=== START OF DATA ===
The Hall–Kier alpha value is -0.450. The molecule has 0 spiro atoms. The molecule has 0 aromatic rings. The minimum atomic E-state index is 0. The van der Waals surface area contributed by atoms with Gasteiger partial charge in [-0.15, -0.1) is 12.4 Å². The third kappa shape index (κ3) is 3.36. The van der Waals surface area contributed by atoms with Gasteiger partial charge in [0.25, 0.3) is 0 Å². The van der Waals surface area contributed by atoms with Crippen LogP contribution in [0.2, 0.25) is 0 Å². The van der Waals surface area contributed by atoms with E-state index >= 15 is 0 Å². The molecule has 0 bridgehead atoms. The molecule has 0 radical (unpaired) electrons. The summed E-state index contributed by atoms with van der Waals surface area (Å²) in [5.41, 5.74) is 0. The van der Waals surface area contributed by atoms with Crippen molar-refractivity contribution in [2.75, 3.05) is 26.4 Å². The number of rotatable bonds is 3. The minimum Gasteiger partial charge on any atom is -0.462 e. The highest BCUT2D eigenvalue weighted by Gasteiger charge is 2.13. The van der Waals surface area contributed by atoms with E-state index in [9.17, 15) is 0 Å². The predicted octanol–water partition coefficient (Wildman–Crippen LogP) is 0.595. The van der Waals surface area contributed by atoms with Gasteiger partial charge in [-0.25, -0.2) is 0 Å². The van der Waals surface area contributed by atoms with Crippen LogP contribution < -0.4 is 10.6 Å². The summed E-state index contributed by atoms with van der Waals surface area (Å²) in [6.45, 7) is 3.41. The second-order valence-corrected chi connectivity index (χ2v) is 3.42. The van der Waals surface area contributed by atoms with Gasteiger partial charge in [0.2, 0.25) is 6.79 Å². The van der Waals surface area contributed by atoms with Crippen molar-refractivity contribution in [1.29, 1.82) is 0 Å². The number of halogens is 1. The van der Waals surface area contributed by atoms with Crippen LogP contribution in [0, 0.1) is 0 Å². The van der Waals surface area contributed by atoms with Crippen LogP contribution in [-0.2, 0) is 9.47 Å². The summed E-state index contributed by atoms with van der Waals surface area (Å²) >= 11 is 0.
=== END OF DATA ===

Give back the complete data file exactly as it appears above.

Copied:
The Hall–Kier alpha value is -0.450. The molecule has 0 spiro atoms. The molecule has 0 aromatic rings. The minimum atomic E-state index is 0. The van der Waals surface area contributed by atoms with Gasteiger partial charge in [-0.15, -0.1) is 12.4 Å². The third kappa shape index (κ3) is 3.36. The van der Waals surface area contributed by atoms with Gasteiger partial charge in [0.25, 0.3) is 0 Å². The van der Waals surface area contributed by atoms with Crippen LogP contribution in [0.2, 0.25) is 0 Å². The van der Waals surface area contributed by atoms with E-state index >= 15 is 0 Å². The molecule has 0 bridgehead atoms. The molecule has 0 radical (unpaired) electrons. The summed E-state index contributed by atoms with van der Waals surface area (Å²) in [5.41, 5.74) is 0. The van der Waals surface area contributed by atoms with Crippen molar-refractivity contribution in [2.75, 3.05) is 26.4 Å². The number of rotatable bonds is 3. The minimum Gasteiger partial charge on any atom is -0.462 e. The highest BCUT2D eigenvalue weighted by Gasteiger charge is 2.13. The van der Waals surface area contributed by atoms with E-state index in [9.17, 15) is 0 Å². The predicted octanol–water partition coefficient (Wildman–Crippen LogP) is 0.595. The van der Waals surface area contributed by atoms with Gasteiger partial charge in [-0.25, -0.2) is 0 Å². The van der Waals surface area contributed by atoms with Crippen LogP contribution < -0.4 is 10.6 Å². The summed E-state index contributed by atoms with van der Waals surface area (Å²) in [6.45, 7) is 3.41. The second-order valence-corrected chi connectivity index (χ2v) is 3.42. The van der Waals surface area contributed by atoms with Gasteiger partial charge in [0.2, 0.25) is 6.79 Å². The van der Waals surface area contributed by atoms with Crippen molar-refractivity contribution in [1.29, 1.82) is 0 Å². The number of halogens is 1. The van der Waals surface area contributed by atoms with Crippen LogP contribution in [0, 0.1) is 0 Å². The van der Waals surface area contributed by atoms with Crippen LogP contribution in [-0.2, 0) is 9.47 Å². The summed E-state index contributed by atoms with van der Waals surface area (Å²) >= 11 is 0.